Skip to content

What we can learn from Folksonomy

Outward-facing Questions:

  • The great thing about delicious and folksonomy is that it creates an ontology as an emergent biproduct of individual self-serving efforts (that is, personal bookmarking). I’m wondering if we can take a similar tact to solve other AI problems.

Inward-facing Questions:

  • What is the best way to represent the evolution of a tag’s meaning (evolution on both the individual and group scale). Folksonomy is a lot more dynamic than a fixed ontology, so we might not be able to use the same old tools.
  • Folksonomy is the relationship between three types of information: tags, tagged objects, and the users who tag them. What information can we derive each that are not explicit in the structure. You can call this “tag grouping”, “neighbor search”, “related items”… but it’s really all just clustering. What are the differences when you cluster each?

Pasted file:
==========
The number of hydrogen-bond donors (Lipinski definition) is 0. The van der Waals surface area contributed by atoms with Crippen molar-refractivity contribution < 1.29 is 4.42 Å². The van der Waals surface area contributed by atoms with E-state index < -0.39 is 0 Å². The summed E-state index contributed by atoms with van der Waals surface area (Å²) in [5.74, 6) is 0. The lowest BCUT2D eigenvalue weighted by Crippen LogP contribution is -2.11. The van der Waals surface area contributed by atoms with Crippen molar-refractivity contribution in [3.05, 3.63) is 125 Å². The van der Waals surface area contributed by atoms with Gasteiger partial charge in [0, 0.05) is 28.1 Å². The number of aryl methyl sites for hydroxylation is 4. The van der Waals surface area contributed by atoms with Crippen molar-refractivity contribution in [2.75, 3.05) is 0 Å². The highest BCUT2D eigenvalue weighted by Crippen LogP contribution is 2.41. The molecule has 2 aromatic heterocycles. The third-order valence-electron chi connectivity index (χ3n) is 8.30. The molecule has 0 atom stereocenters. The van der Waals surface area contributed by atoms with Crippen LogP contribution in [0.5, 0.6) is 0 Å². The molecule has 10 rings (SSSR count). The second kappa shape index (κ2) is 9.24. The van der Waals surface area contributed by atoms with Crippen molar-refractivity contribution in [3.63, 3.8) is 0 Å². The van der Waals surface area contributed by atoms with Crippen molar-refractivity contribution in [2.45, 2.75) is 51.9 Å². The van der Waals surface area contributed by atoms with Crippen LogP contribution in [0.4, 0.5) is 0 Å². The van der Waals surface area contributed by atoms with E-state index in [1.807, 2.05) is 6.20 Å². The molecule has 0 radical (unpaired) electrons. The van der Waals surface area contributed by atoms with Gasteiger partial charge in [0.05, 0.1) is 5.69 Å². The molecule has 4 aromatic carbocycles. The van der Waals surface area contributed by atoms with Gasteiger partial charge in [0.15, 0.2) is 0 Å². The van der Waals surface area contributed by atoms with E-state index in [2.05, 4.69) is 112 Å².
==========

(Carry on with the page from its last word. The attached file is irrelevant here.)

• Continuing from the last quesiton: it’s most intuitive to hierarchically cluster tags—this maps well onto the formal “ontology” model that information architects and NLP researchers are comfortable in dealing with. But what happens when we hierarchically cluster users and tagged items? What does hierarchy infer about the relationships between parents, children, and siblings in the resulting structure?
  • What are the differences in (tags, users, items) between digg, delicious, flickr, and citeulike?

Ah, to have time to pursue these….